As the curtain rises, Williams encourages us to watch a silent pantomime, only to then make us understand that it is beyond contemplation. The wheelchair-bound patients “staring grimly out” (333) effectively accuse the audience of ignoring the “geriatric infirmities” (333) that have blighted their lives. Among them is Mrs. Shapiro, a Jewish mother whose children, Bernice and Saul, are seen caring for her. Consistent with the real strike, in which the authorities resorted to asking relatives to come into the affected homes and help out, this act of unity gradually becomes a source of recrimination—as two other patients, Lucretia and Ralston, comment on, and then enter into an antagonistic dialogue with, the family. Here, though, the feeding of Mrs. Shapiro and the exchanges that immediately follow point to the strain placed on the siblings and their consequent division. Saul cannot watch his mother eat and is barely able to contain a sense of horror. Mrs. Shapiro is obviously a shadow of her former self. Worse than this, she is in a vegetative state, so completely dependent on others that Williams quickly reiterates her vulnerability: she is described as “entirely helpless” and then as “the helplessly senile woman” (333) within a couple of lines of the mise-en-scène. Her condition is beyond the reach of anything but palliative care, and while Bernice is keen for her to have the best medical attention, Mrs. Shapiro’s apparent insensibility underlines both the unforgiving horror of old age and the deteriorating living conditions experienced in the wake of the strike.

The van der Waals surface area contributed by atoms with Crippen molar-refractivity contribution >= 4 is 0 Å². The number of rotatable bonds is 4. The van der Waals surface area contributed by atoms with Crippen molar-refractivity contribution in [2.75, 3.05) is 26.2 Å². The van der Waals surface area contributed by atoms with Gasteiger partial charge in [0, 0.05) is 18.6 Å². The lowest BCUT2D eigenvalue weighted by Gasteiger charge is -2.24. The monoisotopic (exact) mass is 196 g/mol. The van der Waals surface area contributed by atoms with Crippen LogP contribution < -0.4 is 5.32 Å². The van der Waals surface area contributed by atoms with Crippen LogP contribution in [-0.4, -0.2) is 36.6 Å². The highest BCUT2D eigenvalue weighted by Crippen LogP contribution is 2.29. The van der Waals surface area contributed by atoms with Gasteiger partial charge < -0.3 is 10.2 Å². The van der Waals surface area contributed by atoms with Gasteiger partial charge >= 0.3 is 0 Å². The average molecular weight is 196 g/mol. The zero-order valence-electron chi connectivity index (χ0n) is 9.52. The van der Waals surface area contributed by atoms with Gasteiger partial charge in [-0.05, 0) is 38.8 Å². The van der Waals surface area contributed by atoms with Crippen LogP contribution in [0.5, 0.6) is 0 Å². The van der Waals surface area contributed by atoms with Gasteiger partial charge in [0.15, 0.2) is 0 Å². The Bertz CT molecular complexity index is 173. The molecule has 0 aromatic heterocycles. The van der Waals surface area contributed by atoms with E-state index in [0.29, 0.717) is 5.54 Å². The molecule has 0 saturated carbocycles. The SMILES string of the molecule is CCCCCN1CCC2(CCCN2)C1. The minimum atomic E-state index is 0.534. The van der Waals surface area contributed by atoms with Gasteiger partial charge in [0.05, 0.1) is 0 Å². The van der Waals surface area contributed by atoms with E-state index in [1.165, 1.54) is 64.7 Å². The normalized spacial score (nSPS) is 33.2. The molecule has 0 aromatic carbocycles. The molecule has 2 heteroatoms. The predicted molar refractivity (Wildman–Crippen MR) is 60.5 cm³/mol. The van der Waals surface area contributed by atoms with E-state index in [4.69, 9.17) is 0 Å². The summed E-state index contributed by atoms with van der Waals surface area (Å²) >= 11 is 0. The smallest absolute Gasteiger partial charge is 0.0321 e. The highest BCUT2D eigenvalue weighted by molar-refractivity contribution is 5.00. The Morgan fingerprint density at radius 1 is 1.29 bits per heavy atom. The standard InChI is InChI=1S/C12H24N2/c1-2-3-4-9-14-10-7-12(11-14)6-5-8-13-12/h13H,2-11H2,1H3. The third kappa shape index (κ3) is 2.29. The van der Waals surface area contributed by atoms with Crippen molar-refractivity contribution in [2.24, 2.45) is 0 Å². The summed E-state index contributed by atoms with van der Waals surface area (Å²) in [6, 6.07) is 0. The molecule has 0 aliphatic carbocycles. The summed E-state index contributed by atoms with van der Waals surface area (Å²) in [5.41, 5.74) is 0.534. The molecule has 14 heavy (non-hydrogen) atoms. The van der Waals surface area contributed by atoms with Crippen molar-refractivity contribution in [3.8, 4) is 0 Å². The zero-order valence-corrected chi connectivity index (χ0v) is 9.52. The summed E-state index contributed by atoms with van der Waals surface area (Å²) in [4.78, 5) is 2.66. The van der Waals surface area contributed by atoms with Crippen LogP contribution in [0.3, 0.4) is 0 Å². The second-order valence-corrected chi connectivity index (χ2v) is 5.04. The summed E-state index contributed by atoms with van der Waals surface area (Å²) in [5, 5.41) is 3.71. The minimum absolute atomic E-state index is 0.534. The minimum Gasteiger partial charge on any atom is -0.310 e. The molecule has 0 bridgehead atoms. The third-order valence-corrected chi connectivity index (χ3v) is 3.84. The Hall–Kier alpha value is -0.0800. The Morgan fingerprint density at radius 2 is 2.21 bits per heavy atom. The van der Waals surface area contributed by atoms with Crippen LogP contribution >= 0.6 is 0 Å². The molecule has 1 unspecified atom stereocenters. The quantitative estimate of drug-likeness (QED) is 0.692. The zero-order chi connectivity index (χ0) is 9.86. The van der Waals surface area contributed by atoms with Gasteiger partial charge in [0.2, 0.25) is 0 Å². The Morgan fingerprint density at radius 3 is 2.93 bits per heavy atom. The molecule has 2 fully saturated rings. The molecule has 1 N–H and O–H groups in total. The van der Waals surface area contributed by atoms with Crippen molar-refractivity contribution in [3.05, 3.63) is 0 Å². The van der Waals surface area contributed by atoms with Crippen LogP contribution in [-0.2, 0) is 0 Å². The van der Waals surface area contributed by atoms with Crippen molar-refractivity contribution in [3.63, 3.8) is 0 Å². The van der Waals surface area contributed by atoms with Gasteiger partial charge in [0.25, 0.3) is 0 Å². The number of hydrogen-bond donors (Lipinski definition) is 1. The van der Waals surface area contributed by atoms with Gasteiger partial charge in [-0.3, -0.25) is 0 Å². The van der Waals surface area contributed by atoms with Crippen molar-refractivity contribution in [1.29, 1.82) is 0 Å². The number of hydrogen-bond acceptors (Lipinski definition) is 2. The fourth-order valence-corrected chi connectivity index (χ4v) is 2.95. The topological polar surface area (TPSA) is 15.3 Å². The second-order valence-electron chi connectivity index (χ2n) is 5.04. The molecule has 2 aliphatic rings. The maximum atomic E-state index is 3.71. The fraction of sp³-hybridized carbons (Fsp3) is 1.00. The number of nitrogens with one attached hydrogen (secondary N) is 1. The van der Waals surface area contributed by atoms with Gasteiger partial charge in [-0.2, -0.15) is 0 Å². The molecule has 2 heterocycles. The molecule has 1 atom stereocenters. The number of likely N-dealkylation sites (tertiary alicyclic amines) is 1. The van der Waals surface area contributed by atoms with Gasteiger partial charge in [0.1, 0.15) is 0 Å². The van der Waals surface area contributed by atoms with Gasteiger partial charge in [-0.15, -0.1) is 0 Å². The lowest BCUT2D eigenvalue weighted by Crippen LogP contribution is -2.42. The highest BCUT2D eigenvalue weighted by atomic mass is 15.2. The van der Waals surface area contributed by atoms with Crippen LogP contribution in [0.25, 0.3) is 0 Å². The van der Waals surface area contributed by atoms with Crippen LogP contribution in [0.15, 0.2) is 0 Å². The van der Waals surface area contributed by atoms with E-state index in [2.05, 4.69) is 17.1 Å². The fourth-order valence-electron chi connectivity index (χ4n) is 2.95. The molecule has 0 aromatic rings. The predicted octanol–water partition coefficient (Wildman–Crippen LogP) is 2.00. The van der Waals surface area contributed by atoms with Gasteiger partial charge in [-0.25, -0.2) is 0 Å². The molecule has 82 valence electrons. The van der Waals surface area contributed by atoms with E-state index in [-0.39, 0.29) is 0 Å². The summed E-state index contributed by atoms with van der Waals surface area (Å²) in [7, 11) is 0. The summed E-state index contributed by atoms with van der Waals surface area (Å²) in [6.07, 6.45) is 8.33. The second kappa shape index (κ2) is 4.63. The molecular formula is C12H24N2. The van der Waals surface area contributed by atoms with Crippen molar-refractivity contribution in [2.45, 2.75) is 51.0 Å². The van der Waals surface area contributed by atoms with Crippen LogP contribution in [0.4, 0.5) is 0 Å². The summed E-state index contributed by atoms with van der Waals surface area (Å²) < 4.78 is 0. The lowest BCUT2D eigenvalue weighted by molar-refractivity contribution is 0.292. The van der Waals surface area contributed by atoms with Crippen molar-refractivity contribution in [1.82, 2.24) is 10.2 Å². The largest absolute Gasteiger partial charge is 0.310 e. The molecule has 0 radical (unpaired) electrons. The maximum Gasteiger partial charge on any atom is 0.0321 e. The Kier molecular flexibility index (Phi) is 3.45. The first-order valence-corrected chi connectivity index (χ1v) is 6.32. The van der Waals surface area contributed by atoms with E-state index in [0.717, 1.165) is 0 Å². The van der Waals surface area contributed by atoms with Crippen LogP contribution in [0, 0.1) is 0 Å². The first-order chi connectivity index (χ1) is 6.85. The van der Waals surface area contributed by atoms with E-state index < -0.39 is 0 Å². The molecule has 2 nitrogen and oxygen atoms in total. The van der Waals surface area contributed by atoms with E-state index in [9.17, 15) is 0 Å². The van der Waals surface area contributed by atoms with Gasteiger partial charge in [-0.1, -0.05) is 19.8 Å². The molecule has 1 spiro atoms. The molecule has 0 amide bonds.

Mrs. Shapiro arouses pity, but her condition is so parlous that she is also absurd and part of the “gallow’s [sic] humor” (333) Williams prepares us for. Given that she barely lives, and that most of her sensory faculties have shut down (she is blind and almost completely deaf), it is not surprising that failing bodily functions become a focal point. For in this play we move beyond the not-inconsiderable problems of how geriatrics occupy themselves in their lengthening retirement, survive on limited means, and deal with the early stages of dementia. Instead, we are forced to inhabit the lives of those for whom a purposeful and independent existence has long ceased to matter.